October 29, 1991
THOMAS D. VAUGHN, APPELLANT
UNITED STATES, APPELLEE
Appeals from the Superior Court of the District of Columbia; Hon. John R. Hess, Trial Judge.
Rogers, Chief Judge, and Wagner, Associate Judge, and Pryor, Senior Judge.
The opinion of the court was delivered by: Rogers
Appellant Thomas D. Vaughn appeals from a judgment of the trial court sustaining a determination by the District of Columbia Department of Corrections (the "Department") that he will derive no further benefit under the D.C. Youth Rehabilitation Amendment Act of 1985. Appellant contends that the trial Judge erroneously refused to let him demonstrate that the Department had violated its own rules and regulations during appellant's disciplinary hearings which formed the basis for the Director's no-benefit determination. We reverse and remand to the trial court to make findings on whether the procedural violations occurred in the separate disciplinary proceedings under 28 DCMR § 500.1 et seq., and if so, to determine whether a remand to the Department is required because the violation would prevent the Department from relying on the disciplinary report as a basis for a "no-further-benefit" determination.
After being convicted of two drug-related offenses, appellant was sentenced under the District of Columbia Youth Rehabilitation Amendment Act of 1985 (YRA), D.C. Code § 24-803 (B)(1989), and confined at Youth Center I in Lorton, Virginia. *fn1 While there, he was the subject of a number of disciplinary reports for a variety of infractions, including assaults on a corrections officer and an inmate, and he spent six months in the maximum security unit as a result of his disruptive behavior.
As a result, on October 5, 1989 , the Acting Director of the D.C. Department of Corrections determined that appellant would receive no further benefit from continued treatment under the YRA, and proposed, pursuant to D.C. Code § 24-805 (a), that he be transferred to an adult facility. The Acting Director's determination was based upon appellant's aggressive and disruptive behavior while in confinement, as described in the disciplinary reports, his unwillingness to address his drug problem by participating in and completing various programs, including rehabilitation and therapy and vocations programs, and the unlikelihood of his being placed in less secure confinement than the Maximum Security Unit. Appellant appealed to the sentencing Judge, claiming that at his disciplinary hearings he had been denied his Sixth Amendment right to counsel, his right to notice, his right to an impartial hearing, findings based on substantial evidence, and written findings on specific acts constituting misconduct. *fn2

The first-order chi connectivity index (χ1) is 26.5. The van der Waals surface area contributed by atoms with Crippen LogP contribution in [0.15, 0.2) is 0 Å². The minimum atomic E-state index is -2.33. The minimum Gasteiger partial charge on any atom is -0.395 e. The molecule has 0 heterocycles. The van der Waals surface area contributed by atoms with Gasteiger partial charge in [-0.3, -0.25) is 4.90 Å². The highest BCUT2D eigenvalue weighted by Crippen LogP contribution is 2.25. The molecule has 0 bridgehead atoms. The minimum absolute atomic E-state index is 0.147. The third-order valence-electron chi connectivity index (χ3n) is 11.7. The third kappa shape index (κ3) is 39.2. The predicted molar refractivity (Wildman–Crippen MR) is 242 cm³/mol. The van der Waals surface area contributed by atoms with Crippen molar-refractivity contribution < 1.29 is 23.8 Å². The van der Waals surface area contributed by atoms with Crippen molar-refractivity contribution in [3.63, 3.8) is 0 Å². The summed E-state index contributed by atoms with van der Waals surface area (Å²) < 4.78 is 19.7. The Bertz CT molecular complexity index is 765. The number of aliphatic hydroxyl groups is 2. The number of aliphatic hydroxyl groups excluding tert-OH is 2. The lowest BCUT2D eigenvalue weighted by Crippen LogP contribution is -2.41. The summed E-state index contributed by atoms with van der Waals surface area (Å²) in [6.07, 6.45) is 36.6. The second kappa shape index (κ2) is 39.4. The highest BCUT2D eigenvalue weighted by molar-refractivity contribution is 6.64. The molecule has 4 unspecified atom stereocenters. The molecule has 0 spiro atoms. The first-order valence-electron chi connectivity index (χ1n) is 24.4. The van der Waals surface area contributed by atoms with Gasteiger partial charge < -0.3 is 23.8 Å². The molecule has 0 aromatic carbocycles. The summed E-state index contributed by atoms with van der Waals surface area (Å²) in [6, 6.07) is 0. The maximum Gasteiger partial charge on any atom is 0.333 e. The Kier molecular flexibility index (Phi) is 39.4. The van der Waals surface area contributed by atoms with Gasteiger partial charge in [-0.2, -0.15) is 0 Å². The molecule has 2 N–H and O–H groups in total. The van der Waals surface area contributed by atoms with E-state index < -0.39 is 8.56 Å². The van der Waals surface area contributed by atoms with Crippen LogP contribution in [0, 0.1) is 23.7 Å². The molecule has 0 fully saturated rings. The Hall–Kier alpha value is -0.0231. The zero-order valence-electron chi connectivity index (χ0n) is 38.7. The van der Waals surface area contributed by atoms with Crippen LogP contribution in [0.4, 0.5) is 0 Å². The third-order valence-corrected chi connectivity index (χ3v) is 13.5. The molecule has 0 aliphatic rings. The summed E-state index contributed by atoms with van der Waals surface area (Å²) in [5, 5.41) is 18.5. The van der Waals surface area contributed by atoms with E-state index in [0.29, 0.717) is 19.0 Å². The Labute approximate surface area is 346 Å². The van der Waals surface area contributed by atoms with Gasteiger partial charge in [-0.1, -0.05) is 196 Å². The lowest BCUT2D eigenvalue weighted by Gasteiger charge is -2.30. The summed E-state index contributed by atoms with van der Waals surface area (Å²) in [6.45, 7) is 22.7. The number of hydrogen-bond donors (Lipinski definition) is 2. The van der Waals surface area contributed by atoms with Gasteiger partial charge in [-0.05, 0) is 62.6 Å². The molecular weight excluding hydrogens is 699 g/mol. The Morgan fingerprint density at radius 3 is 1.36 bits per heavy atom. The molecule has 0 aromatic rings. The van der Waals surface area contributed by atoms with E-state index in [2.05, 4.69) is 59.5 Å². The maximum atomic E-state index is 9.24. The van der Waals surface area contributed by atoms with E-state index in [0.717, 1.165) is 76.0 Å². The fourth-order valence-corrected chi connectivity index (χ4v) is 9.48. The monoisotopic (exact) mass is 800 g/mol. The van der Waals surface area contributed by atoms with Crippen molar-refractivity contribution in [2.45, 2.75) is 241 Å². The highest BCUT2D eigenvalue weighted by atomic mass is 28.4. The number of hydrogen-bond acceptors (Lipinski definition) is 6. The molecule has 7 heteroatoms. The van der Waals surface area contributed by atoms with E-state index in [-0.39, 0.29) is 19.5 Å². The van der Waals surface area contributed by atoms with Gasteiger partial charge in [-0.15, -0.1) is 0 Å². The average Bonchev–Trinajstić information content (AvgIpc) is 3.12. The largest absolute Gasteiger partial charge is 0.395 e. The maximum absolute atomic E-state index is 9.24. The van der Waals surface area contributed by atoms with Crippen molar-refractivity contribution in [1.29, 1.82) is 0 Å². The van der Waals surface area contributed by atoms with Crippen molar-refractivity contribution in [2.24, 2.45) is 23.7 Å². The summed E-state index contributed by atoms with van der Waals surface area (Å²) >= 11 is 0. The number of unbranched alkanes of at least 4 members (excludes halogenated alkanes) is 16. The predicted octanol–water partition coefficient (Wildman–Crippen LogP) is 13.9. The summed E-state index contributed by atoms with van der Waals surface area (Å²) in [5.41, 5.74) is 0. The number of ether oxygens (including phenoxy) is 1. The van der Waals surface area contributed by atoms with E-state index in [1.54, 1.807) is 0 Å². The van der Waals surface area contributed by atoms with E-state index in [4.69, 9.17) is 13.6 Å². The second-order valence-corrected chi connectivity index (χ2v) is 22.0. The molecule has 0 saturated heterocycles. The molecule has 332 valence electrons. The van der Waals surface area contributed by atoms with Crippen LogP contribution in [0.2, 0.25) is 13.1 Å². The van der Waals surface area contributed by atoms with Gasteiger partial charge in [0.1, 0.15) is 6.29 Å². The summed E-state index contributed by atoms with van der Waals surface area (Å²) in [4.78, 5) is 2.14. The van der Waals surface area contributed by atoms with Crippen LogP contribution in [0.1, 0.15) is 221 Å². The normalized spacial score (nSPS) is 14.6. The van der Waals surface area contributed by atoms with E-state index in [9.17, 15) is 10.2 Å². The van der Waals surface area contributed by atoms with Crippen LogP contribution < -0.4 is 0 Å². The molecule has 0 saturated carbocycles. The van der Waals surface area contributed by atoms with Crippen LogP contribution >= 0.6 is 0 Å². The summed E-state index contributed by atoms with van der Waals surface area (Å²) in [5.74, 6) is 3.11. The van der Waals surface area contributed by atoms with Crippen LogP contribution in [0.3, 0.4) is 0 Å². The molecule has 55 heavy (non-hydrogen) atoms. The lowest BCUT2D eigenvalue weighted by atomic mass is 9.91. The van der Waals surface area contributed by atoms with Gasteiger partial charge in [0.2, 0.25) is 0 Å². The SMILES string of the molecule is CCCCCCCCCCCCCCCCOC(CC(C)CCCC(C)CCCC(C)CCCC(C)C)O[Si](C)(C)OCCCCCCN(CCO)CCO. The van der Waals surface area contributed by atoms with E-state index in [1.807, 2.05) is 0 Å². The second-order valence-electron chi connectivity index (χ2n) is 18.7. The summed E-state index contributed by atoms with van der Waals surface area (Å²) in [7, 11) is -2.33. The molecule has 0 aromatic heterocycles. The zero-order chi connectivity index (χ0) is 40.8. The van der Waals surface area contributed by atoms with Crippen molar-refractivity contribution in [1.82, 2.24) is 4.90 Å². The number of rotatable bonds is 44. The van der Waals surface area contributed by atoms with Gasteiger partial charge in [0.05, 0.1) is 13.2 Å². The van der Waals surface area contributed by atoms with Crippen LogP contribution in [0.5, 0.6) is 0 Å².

The trial Judge held a hearing, at which the parties were allowed to present evidence, and appellant testified. The Judge restricted appellant's counsel from exploring the factual basis underlying the disciplinary reports. The Judge indicated that he thought that he was only required to allow appellant to allocute, viewing the proceedings to be in the nature of a determination whether there should be a resentencing, but he observed that he had afforded appellant additional procedural rights in the interest of fairness. The Judge declined to "go behind" the findings in the disciplinary reports or to examine whether sufficient evidence supported the finding of a violation in each case, viewing his role as limited to being "assured that something is not being taken from arbitrarily."
The Corrections Department, through Ms. Renee Story, appellant's Youth Center case manager, testified generally about the Department's disciplinary procedures, *fn3 and, as custodian of the records, produced seven disciplinary reports on appellant. *fn4 Ms. Story also testified that the "no-further-benefit" determination was based on appellant's "assaultive behavior towards staff and other residents" as evidenced by the disciplinary and "incidental" reports and the behavior she had observed in the maximum security unit. On cross-examination she stated that a lot of prisoners have copies of the Lorton regulation booklet, containing the procedures for disciplinary hearings, although she did not know if appellant had received a copy.
Appellant testified that no Corrections Department officer ever appeared or testified against him at his disciplinary hearings, and he corroborated Ms. Story's testimony that when he made no comment on the alleged charges he was automatically found guilty. He claimed that he had asked for his lawyer but his lawyer was only involved in the two most recent disciplinary proceedings. He denied receiving the disciplinary procedures handbook referred to in the investigative reports. Regarding his appeals of charges in two disciplinary reports, he claimed that at one hearing he had presented five or six witnesses who denied he had assaulted a Corrections Department officer, and that the bodily injury charge (but not the assault charge itself) was dropped. His other appeal, after a rehearing, was unsuccessful. *fn5